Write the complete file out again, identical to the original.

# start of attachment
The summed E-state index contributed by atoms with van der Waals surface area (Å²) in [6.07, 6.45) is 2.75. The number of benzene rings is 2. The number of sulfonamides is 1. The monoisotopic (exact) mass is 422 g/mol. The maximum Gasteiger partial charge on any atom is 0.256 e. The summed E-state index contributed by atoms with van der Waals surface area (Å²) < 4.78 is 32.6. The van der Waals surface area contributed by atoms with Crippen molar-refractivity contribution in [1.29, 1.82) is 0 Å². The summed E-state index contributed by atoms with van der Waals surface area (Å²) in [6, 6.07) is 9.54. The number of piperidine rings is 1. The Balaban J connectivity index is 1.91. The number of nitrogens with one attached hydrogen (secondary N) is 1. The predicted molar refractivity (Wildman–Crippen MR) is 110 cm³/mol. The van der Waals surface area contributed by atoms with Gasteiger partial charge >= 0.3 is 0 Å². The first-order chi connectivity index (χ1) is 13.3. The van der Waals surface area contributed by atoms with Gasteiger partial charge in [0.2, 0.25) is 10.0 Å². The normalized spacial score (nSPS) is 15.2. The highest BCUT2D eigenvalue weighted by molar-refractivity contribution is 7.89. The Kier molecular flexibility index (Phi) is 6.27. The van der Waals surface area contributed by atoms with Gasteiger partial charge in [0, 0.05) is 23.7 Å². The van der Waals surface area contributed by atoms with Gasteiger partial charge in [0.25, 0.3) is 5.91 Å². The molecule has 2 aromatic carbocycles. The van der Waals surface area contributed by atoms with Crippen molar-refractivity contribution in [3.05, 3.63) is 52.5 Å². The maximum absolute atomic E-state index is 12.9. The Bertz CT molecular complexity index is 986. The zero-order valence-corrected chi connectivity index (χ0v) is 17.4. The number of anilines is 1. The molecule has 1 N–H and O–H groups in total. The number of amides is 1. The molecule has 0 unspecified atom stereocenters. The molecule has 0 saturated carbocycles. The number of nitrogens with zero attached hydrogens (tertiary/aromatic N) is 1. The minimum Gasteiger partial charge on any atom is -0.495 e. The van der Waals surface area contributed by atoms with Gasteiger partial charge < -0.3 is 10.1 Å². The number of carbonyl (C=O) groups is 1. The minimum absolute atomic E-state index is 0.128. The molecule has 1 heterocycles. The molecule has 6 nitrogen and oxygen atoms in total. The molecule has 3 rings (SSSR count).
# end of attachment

The summed E-state index contributed by atoms with van der Waals surface area (Å²) in [6.07, 6.45) is 2.75. The number of benzene rings is 2. The number of sulfonamides is 1. The monoisotopic (exact) mass is 422 g/mol. The maximum Gasteiger partial charge on any atom is 0.256 e. The summed E-state index contributed by atoms with van der Waals surface area (Å²) < 4.78 is 32.6. The van der Waals surface area contributed by atoms with Crippen molar-refractivity contribution in [1.29, 1.82) is 0 Å². The summed E-state index contributed by atoms with van der Waals surface area (Å²) in [6, 6.07) is 9.54. The number of piperidine rings is 1. The Balaban J connectivity index is 1.91. The number of nitrogens with one attached hydrogen (secondary N) is 1. The predicted molar refractivity (Wildman–Crippen MR) is 110 cm³/mol. The van der Waals surface area contributed by atoms with Gasteiger partial charge >= 0.3 is 0 Å². The first-order chi connectivity index (χ1) is 13.3. The van der Waals surface area contributed by atoms with Gasteiger partial charge in [0.2, 0.25) is 10.0 Å². The normalized spacial score (nSPS) is 15.2. The highest BCUT2D eigenvalue weighted by molar-refractivity contribution is 7.89. The Kier molecular flexibility index (Phi) is 6.27. The van der Waals surface area contributed by atoms with Gasteiger partial charge in [0, 0.05) is 23.7 Å². The van der Waals surface area contributed by atoms with Gasteiger partial charge in [0.25, 0.3) is 5.91 Å². The molecule has 2 aromatic carbocycles. The van der Waals surface area contributed by atoms with Crippen molar-refractivity contribution in [3.05, 3.63) is 52.5 Å². The maximum absolute atomic E-state index is 12.9. The Bertz CT molecular complexity index is 986. The zero-order valence-corrected chi connectivity index (χ0v) is 17.4. The number of anilines is 1. The molecule has 1 N–H and O–H groups in total. The number of amides is 1. The molecule has 0 unspecified atom stereocenters. The molecule has 0 saturated carbocycles. The number of nitrogens with zero attached hydrogens (tertiary/aromatic N) is 1. The minimum Gasteiger partial charge on any atom is -0.495 e. The van der Waals surface area contributed by atoms with Gasteiger partial charge < -0.3 is 10.1 Å². The number of carbonyl (C=O) groups is 1. The minimum absolute atomic E-state index is 0.128. The molecule has 1 heterocycles. The molecule has 6 nitrogen and oxygen atoms in total. The molecule has 3 rings (SSSR count).